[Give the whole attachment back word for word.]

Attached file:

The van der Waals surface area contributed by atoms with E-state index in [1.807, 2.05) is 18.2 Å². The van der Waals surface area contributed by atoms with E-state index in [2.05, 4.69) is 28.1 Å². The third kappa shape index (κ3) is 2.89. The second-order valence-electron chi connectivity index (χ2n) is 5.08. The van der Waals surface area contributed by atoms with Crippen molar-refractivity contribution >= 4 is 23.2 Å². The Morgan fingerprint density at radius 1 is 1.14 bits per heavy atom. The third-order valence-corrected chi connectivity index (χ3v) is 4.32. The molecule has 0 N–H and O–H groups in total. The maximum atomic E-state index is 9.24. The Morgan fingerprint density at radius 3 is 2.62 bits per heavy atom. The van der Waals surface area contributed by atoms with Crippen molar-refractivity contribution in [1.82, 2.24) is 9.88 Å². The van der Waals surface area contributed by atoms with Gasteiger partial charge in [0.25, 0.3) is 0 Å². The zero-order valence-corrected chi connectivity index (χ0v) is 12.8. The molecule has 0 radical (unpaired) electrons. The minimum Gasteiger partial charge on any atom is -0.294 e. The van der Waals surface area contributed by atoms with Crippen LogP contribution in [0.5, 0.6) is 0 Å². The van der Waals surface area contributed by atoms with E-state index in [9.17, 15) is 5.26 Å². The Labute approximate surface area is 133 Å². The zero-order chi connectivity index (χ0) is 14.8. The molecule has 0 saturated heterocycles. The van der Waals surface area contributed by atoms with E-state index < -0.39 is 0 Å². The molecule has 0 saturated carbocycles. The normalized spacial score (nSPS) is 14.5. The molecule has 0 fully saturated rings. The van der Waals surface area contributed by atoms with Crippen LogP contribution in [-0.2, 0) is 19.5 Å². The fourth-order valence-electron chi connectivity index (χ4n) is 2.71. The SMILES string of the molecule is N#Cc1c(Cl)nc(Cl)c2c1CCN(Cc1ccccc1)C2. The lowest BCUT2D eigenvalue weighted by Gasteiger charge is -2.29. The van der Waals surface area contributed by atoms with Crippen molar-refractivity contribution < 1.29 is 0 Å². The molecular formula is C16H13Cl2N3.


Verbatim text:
The van der Waals surface area contributed by atoms with E-state index in [1.807, 2.05) is 18.2 Å². The van der Waals surface area contributed by atoms with E-state index in [2.05, 4.69) is 28.1 Å². The third kappa shape index (κ3) is 2.89. The second-order valence-electron chi connectivity index (χ2n) is 5.08. The van der Waals surface area contributed by atoms with Crippen molar-refractivity contribution >= 4 is 23.2 Å². The Morgan fingerprint density at radius 1 is 1.14 bits per heavy atom. The third-order valence-corrected chi connectivity index (χ3v) is 4.32. The molecule has 0 N–H and O–H groups in total. The maximum atomic E-state index is 9.24. The Morgan fingerprint density at radius 3 is 2.62 bits per heavy atom. The van der Waals surface area contributed by atoms with Crippen molar-refractivity contribution in [1.82, 2.24) is 9.88 Å². The van der Waals surface area contributed by atoms with Gasteiger partial charge in [0.25, 0.3) is 0 Å². The zero-order valence-corrected chi connectivity index (χ0v) is 12.8. The molecule has 0 radical (unpaired) electrons. The minimum Gasteiger partial charge on any atom is -0.294 e. The van der Waals surface area contributed by atoms with Crippen LogP contribution in [0.5, 0.6) is 0 Å². The van der Waals surface area contributed by atoms with E-state index in [9.17, 15) is 5.26 Å². The Labute approximate surface area is 133 Å². The zero-order chi connectivity index (χ0) is 14.8. The molecule has 0 saturated heterocycles. The van der Waals surface area contributed by atoms with E-state index < -0.39 is 0 Å². The molecule has 0 saturated carbocycles. The normalized spacial score (nSPS) is 14.5. The molecule has 0 fully saturated rings. The van der Waals surface area contributed by atoms with Crippen LogP contribution in [-0.2, 0) is 19.5 Å². The fourth-order valence-electron chi connectivity index (χ4n) is 2.71. The SMILES string of the molecule is N#Cc1c(Cl)nc(Cl)c2c1CCN(Cc1ccccc1)C2. The lowest BCUT2D eigenvalue weighted by Gasteiger charge is -2.29. The van der Waals surface area contributed by atoms with Crippen molar-refractivity contribution < 1.29 is 0 Å². The molecular formula is C16H13Cl2N3.